Syria's opposition insists that it needs arms from the international community. Some countries in the West are indeed considering arms shipments while critics warn they could easily end up in the wrong hands.
For Syrian President Bashar Assad, there is little doubt. Shoud the West start shipping weapons to the Syrian opposition, they would be supporting terrorists. "Europe's backyard would fall to the terrorists," Assad warned in an interview with the German daily, Frankfurt Allgemeine Zeitung. "Europe will pay the price for this. Terrorism means chaos, chaos will lead to poverty and that will lead to Europe losing an important market," Assad said. Sooner or later, those terrorists would then turn against the West, he warned. "They will return armed with extremist ideologies and experience in fighting." That's why, in the Syrian president's view, Europe does not really have a choice but to cooperate with the Damascus regime.
Assad is certainly anything but an unbiased player. But in the West there is also plenty of criticism about potential arms deliveries to the rebels. The German government and many experts are rather skeptical of weapons shipments to the opposition.
The US, Britain and France, on the other hand, are considering arming the opposition. The US, so far, is shipping mostly so-called non-lethal equipment; for instance, bullet proof vests and night vision goggles. But Washington wants to step up its support and President Barack Obama has justified this change of heart with the alleged use of poison gas by the Assad regime.
Pieter Wezemann, an arms trade expert with the Stockholm peace institute SIPRI, criticizes the arms plans. "I don't believe that weapons deliveries will help to end the conflict." On the contrary, Wezemann believes it will lead to a further escalation of the war.
He warns of the danger that rebels would use the arms to commit human rights violations or massacres. Many of the opposition groups do not stick to international law and the laws of war. Supporters of arming the rebels say, however, that this risk could be minimized by carefully choosing which rebel groups to supply.
SIPRI expert Wezemann thinks this argument doesn't hold up. Weapons can be passed on. "There is a clear risk that those arms will end up in the wrong hands." Michael Brzoska of the Hamburg Institute for Peace Studies and Security Policy agrees. "The rebels are not united, there are many different groups. Everything that will be brought into Syria could end up in the hands of Islamist groups." And then, indeed, those arms could some day be directed against the West.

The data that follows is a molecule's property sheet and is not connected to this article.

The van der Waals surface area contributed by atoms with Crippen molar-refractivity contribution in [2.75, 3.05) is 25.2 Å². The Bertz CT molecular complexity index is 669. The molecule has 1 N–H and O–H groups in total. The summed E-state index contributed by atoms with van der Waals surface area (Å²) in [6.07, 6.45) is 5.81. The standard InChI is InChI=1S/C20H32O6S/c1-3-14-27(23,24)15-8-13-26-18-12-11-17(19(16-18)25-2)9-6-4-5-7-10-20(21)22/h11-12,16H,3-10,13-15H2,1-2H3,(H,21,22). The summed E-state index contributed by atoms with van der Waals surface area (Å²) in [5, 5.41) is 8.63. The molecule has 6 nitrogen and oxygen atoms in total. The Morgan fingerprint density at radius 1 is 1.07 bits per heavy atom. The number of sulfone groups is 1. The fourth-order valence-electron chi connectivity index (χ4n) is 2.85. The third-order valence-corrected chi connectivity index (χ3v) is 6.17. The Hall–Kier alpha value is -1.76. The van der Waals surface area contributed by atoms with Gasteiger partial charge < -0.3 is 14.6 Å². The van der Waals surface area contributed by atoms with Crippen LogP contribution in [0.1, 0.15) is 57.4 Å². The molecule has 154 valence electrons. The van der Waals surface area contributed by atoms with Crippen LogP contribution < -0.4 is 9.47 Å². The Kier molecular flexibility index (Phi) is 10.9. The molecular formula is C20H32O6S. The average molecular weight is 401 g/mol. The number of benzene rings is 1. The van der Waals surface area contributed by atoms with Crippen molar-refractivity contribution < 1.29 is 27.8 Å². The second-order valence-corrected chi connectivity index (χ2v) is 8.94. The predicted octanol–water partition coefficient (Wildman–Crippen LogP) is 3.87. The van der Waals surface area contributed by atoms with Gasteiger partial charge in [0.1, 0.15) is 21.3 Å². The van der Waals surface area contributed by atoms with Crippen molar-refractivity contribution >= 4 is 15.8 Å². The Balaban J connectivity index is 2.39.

Concerns either way
Experience shows that arms often disappear in war zones. In Libya, it was especially the stockpiles from the Gadhafi regime. But also France's anti-tank rockets for the rebels disappeared after the end of the war. "We don't know what has happened with those arms," says Wezemann. Possibly, a part of them are now in the hands of rebel groups in Mali. Also, there are reports about arms delivieres from Libya to Syrian rebels.
The biggest concern, however, is the potential delivery of ground-to-air missiles. While those could be equipped with a safety mechanism to render them unusable should they end up in the wrong hands, the risk remains. "If the rebels had modern weapons like ground-to-air missiles, then there is the danger that they could attack civilian or military airplanes," warns Wezemann. Israel, in particular, is concerned about this, he said..
For this reason, the United States and Britain are still reluctant about direct shipments of such missiles. But Saudi Arabia allegedly already delivered shoulder-launched anti-aircraft missiles two months ago, according to the Syrian opposition website Zaman al Wasi. Some reports even suggest the shipment of some 250 old Soviet-made Konkurs anti-tank missiles coming from a country in the region. Samir Nashar, a leading member of the opposition National Syrian Council, is convinced that " the US has given the green light to those states who are behind the shipments."
Studies looking into whether ground-to-air missiles have been used against civilian airplanes suggest that since 1973 there have been around 50 such attacks – many of which didn't work. But there have been a number of casualties in other cases. "Those shoulder-fired anti-aircraft missiles are indeed a serious problem," explains Rolf Nikel, arms specialist with the German government. "They is a danger to civilian aviation." Any shipments to Syria will most likely only add to this problem.